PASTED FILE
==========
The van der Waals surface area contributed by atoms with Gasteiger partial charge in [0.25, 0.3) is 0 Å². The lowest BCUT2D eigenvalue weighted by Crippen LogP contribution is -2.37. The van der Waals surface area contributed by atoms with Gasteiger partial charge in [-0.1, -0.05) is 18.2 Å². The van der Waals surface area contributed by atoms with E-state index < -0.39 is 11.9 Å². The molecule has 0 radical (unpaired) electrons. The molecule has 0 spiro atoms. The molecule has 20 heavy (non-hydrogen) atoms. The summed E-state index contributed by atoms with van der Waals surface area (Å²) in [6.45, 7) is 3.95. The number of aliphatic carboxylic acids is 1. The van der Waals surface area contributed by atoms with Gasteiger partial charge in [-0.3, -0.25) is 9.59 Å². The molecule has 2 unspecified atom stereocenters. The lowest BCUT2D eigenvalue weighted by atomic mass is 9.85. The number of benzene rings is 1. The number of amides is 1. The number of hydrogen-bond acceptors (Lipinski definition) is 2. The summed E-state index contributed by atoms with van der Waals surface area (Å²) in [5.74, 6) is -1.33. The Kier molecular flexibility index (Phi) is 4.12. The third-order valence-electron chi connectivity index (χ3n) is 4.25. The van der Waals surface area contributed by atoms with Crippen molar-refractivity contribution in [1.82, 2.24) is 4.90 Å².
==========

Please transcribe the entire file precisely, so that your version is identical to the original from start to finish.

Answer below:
The van der Waals surface area contributed by atoms with Gasteiger partial charge in [0.25, 0.3) is 0 Å². The lowest BCUT2D eigenvalue weighted by Crippen LogP contribution is -2.37. The van der Waals surface area contributed by atoms with Gasteiger partial charge in [-0.1, -0.05) is 18.2 Å². The van der Waals surface area contributed by atoms with E-state index < -0.39 is 11.9 Å². The molecule has 0 radical (unpaired) electrons. The molecule has 0 spiro atoms. The molecule has 20 heavy (non-hydrogen) atoms. The summed E-state index contributed by atoms with van der Waals surface area (Å²) in [6.45, 7) is 3.95. The number of aliphatic carboxylic acids is 1. The van der Waals surface area contributed by atoms with Gasteiger partial charge in [-0.3, -0.25) is 9.59 Å². The molecule has 2 unspecified atom stereocenters. The lowest BCUT2D eigenvalue weighted by atomic mass is 9.85. The number of benzene rings is 1. The number of amides is 1. The number of hydrogen-bond acceptors (Lipinski definition) is 2. The summed E-state index contributed by atoms with van der Waals surface area (Å²) in [5.74, 6) is -1.33. The Kier molecular flexibility index (Phi) is 4.12. The third-order valence-electron chi connectivity index (χ3n) is 4.25. The van der Waals surface area contributed by atoms with Crippen molar-refractivity contribution in [1.82, 2.24) is 4.90 Å².